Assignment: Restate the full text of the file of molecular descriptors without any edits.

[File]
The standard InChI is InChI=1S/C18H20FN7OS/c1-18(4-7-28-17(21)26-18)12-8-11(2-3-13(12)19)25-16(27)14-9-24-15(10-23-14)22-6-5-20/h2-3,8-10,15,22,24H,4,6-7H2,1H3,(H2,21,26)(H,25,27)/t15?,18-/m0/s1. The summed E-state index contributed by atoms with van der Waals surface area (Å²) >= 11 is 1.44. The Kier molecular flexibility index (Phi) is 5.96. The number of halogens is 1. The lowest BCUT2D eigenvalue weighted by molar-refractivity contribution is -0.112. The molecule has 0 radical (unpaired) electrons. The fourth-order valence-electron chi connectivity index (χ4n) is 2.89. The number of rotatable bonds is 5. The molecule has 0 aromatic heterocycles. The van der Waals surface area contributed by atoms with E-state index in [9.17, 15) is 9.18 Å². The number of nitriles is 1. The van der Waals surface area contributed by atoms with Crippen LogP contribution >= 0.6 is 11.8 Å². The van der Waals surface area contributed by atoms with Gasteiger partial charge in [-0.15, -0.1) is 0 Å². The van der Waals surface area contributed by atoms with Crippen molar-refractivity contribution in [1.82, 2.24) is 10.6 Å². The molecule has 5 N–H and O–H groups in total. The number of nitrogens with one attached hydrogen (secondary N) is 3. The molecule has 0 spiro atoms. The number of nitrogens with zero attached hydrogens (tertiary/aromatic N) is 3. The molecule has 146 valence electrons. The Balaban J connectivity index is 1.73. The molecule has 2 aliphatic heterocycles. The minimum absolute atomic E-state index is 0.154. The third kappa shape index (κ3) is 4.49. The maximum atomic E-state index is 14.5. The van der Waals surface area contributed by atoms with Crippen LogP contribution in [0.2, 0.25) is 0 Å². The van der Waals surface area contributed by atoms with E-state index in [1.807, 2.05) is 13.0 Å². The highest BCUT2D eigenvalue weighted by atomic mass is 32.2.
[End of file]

The standard InChI is InChI=1S/C18H20FN7OS/c1-18(4-7-28-17(21)26-18)12-8-11(2-3-13(12)19)25-16(27)14-9-24-15(10-23-14)22-6-5-20/h2-3,8-10,15,22,24H,4,6-7H2,1H3,(H2,21,26)(H,25,27)/t15?,18-/m0/s1. The summed E-state index contributed by atoms with van der Waals surface area (Å²) >= 11 is 1.44. The Kier molecular flexibility index (Phi) is 5.96. The number of halogens is 1. The lowest BCUT2D eigenvalue weighted by molar-refractivity contribution is -0.112. The molecule has 0 radical (unpaired) electrons. The fourth-order valence-electron chi connectivity index (χ4n) is 2.89. The number of rotatable bonds is 5. The molecule has 0 aromatic heterocycles. The van der Waals surface area contributed by atoms with E-state index in [9.17, 15) is 9.18 Å². The number of nitriles is 1. The van der Waals surface area contributed by atoms with Crippen LogP contribution >= 0.6 is 11.8 Å². The van der Waals surface area contributed by atoms with Gasteiger partial charge in [-0.15, -0.1) is 0 Å². The van der Waals surface area contributed by atoms with Crippen molar-refractivity contribution in [1.82, 2.24) is 10.6 Å². The molecule has 5 N–H and O–H groups in total. The number of nitrogens with one attached hydrogen (secondary N) is 3. The molecule has 0 spiro atoms. The number of nitrogens with zero attached hydrogens (tertiary/aromatic N) is 3. The molecule has 146 valence electrons. The Balaban J connectivity index is 1.73. The molecule has 2 aliphatic heterocycles. The minimum absolute atomic E-state index is 0.154. The third kappa shape index (κ3) is 4.49. The maximum atomic E-state index is 14.5. The van der Waals surface area contributed by atoms with Crippen LogP contribution in [0.2, 0.25) is 0 Å². The van der Waals surface area contributed by atoms with E-state index in [1.807, 2.05) is 13.0 Å². The highest BCUT2D eigenvalue weighted by atomic mass is 32.2.